2007 recipient of a Foundation Cancer Grant has centered his research on the function of microRNA in ovarian cancer. Because of the progress he has made with his research, his findings and results have been featured in five medical publications. He has generated the very first piece of evidence that miRNA exhibits high frequency genomic alterations and its expression is remarkably deregulated in ovarian cancer, strongly suggesting that miRNAs are involved in the initiation and progression of this disease. Indeed, his preliminary studies have identified that several miRNAs may serve as tumor suppressor genes or oncogenes in ovarian cancer. Current rapid advances in oligonucleotide/nanoparticle therapy create realistic optimism for the establishment of miRNAs as a new and potent therapeutic target and/or chemoresistant modulator in ovarian cancer.
Dipali Sharma, Ph.D. Emory University researcher Dipali Sharma, Ph.D. received a grant in 2007 to investigate the role leptin plays in the formation and growth of breast cancer. Leptin is a hormone that has a central role in fat metabolism. Leptin affects cancers such as those of the colon and endothelial tissue, but it plays a significant role in the development of breast cancer because breast tissue is mostly fat. The grant will help Dr. Sharma further study the link between leptin and breast cancer on her quest to find new treatments.
Victoria L. Seewaldt, M.D. In 2005, a Duke University Medical Center research team led by Victoria L. Seewaldt, M.D., a 2004 cancer grant recipient, identified an alteration or defect in the breast cells of women at high risk for developing breast cancer. The alteration indicates that damage has occurred and that breast cancer may be imminent for half of these women.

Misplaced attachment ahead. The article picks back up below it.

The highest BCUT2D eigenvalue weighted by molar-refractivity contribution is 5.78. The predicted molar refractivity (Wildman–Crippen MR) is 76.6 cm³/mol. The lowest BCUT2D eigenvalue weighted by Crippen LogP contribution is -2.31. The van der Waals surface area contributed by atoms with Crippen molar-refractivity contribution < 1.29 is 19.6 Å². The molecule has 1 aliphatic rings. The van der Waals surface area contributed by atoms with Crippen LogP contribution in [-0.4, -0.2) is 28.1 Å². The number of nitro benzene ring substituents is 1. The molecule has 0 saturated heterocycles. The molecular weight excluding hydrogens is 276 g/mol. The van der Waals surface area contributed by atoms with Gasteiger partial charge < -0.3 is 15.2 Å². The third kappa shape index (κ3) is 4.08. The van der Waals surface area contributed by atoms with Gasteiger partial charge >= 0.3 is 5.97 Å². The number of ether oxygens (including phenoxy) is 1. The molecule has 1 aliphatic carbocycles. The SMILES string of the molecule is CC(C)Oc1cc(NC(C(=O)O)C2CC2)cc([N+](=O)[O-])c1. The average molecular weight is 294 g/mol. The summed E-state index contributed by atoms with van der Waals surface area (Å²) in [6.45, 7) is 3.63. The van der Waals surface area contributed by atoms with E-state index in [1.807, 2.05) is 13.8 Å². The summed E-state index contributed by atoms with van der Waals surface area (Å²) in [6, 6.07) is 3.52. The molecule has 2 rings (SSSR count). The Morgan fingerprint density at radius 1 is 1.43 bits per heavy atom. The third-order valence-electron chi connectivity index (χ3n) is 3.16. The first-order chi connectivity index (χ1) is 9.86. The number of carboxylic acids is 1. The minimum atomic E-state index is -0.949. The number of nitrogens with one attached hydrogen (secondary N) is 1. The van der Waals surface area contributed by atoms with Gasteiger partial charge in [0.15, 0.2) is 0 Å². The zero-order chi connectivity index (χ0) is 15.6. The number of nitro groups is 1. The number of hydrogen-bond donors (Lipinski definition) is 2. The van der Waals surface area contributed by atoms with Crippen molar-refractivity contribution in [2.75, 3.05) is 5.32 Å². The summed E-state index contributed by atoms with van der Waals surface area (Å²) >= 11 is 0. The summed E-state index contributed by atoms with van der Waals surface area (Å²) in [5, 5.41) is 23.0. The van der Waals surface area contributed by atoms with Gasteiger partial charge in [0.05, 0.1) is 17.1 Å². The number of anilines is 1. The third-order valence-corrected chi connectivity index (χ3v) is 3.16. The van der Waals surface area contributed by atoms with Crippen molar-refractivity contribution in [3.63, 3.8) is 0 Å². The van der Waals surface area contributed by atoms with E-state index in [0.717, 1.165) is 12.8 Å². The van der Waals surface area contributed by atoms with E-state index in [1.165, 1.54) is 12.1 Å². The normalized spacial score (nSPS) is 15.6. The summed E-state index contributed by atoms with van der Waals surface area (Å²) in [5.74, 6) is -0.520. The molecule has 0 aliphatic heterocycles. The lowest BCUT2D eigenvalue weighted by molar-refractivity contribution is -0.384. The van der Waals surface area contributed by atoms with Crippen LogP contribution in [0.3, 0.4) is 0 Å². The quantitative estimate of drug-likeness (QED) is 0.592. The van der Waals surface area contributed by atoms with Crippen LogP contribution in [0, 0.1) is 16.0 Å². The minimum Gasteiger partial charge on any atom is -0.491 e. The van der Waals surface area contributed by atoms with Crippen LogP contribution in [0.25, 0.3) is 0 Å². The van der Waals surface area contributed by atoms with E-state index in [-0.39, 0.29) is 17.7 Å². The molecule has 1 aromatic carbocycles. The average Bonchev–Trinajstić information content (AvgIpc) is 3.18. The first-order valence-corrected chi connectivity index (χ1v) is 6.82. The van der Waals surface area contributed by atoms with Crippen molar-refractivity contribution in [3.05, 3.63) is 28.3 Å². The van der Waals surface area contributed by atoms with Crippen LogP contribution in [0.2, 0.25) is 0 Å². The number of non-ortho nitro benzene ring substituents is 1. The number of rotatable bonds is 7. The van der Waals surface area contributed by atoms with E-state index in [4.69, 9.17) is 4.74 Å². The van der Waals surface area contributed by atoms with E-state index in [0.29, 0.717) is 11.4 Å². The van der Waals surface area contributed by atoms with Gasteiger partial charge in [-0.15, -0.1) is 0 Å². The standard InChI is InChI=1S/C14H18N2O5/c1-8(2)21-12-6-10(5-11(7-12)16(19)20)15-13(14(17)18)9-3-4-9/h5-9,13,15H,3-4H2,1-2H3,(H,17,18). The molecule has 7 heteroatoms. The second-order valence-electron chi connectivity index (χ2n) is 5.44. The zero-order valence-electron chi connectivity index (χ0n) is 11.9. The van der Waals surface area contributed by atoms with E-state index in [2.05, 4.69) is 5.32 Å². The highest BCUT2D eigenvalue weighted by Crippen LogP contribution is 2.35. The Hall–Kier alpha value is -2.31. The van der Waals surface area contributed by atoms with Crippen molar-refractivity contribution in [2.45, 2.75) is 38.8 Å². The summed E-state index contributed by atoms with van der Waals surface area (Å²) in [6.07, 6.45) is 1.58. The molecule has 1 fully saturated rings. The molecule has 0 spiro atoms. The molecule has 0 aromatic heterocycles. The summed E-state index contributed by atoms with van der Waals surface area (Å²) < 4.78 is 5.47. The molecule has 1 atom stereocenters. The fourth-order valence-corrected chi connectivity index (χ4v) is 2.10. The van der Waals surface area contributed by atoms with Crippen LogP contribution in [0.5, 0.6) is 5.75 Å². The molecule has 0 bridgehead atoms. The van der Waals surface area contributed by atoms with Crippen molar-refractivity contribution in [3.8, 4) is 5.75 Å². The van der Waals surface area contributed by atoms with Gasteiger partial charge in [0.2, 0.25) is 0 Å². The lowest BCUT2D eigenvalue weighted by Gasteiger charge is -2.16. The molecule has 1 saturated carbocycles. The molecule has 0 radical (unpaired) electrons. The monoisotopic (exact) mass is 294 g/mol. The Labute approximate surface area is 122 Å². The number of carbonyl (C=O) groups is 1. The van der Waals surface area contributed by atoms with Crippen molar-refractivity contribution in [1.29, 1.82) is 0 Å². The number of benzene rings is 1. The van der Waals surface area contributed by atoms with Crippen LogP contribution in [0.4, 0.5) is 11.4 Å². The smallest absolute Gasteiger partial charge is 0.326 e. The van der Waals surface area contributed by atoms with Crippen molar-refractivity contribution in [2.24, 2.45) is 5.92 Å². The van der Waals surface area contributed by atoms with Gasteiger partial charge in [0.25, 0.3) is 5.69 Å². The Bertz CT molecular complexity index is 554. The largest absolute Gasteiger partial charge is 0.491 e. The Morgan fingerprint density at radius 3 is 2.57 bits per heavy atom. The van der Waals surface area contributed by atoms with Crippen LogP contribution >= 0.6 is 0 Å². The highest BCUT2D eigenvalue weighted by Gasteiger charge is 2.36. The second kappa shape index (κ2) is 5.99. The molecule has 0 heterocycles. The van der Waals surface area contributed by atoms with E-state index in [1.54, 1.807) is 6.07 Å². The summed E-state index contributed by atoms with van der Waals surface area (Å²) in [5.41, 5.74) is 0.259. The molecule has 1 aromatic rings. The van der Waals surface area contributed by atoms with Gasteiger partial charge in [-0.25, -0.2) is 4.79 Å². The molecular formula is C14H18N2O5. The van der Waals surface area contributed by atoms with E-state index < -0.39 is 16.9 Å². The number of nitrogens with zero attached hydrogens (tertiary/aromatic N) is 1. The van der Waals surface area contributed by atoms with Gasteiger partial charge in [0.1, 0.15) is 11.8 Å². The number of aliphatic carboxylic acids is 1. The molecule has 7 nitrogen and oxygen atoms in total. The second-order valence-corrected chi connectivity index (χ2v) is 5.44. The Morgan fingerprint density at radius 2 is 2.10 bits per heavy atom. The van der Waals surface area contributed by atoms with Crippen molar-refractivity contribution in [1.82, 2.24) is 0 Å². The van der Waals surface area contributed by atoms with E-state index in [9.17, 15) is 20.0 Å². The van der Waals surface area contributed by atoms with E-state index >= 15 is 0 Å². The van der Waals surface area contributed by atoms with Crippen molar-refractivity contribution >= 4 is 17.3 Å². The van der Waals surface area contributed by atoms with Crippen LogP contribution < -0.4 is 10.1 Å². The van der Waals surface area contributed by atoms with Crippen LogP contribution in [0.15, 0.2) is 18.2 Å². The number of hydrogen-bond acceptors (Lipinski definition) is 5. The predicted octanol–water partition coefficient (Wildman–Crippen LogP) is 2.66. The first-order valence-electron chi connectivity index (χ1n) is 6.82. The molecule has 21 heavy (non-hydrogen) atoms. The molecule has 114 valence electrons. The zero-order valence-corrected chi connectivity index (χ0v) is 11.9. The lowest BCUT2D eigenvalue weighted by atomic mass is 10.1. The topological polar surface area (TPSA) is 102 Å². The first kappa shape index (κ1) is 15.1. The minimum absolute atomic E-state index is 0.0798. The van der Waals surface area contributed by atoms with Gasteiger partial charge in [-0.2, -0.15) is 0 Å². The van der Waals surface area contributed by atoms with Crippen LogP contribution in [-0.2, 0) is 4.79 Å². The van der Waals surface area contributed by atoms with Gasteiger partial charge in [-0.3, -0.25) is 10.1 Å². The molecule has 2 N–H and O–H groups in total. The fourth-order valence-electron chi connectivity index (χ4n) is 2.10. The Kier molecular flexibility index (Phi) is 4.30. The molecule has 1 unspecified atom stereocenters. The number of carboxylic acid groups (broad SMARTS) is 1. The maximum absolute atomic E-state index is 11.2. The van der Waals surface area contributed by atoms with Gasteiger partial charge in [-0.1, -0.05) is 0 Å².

The defect identified is the "silencing" of a gene called RARbeta2. This gene regulates how breast cells use vitamin A to grow and divide normally. In damaged or cancerous breast cells, the gene is often silenced. Testing is currently available through research studies at Duke and the University of Kansas. The team is also testing various preventive agents such as flaxseed oil and fish oil to see if they eliminate damaged breast cells.
Dr. Richard Schlegel Dr. Richard Schlegel with Georgetown University Medical School, a 2004 cancer grant recipient, centered his research around developing a topical drug treatment for early cervical cancer. His findings indicated that DHA, an anti-malarial compound, and other artemisinin derivatives may be used for the topical treatment of epithelial papillomavirus lesions, including those that have progressed to the neoplastic state. Georgetown has cofounded a small biotechnology company to evaluate this drug. The company, Frantz Viral Therapeutics, is currently performing confirmatory studies.
Dr. Leif W. Ellisen Dr. Leif W. Ellisen, a 2004 grant recipient, along with other researchers at the Massachusetts General Hospital (MGH) Cancer Center identified a group of hard-to-treat breast cancers that may be sensitive to the drug, cisplatin, which is rarely used to treat breast tumors. They also have discovered the molecular basis of this sensitivity, which may help identify which patients would likely benefit from cisplatin treatment. The findings are now being tested in a clinical trial developed by Dr. Ellisen and his colleague Dr. Steven Isakoff at the MGH Cancer Center and several other cancer centers around the United States. The MKACF grants funded part of the basic research for this trial.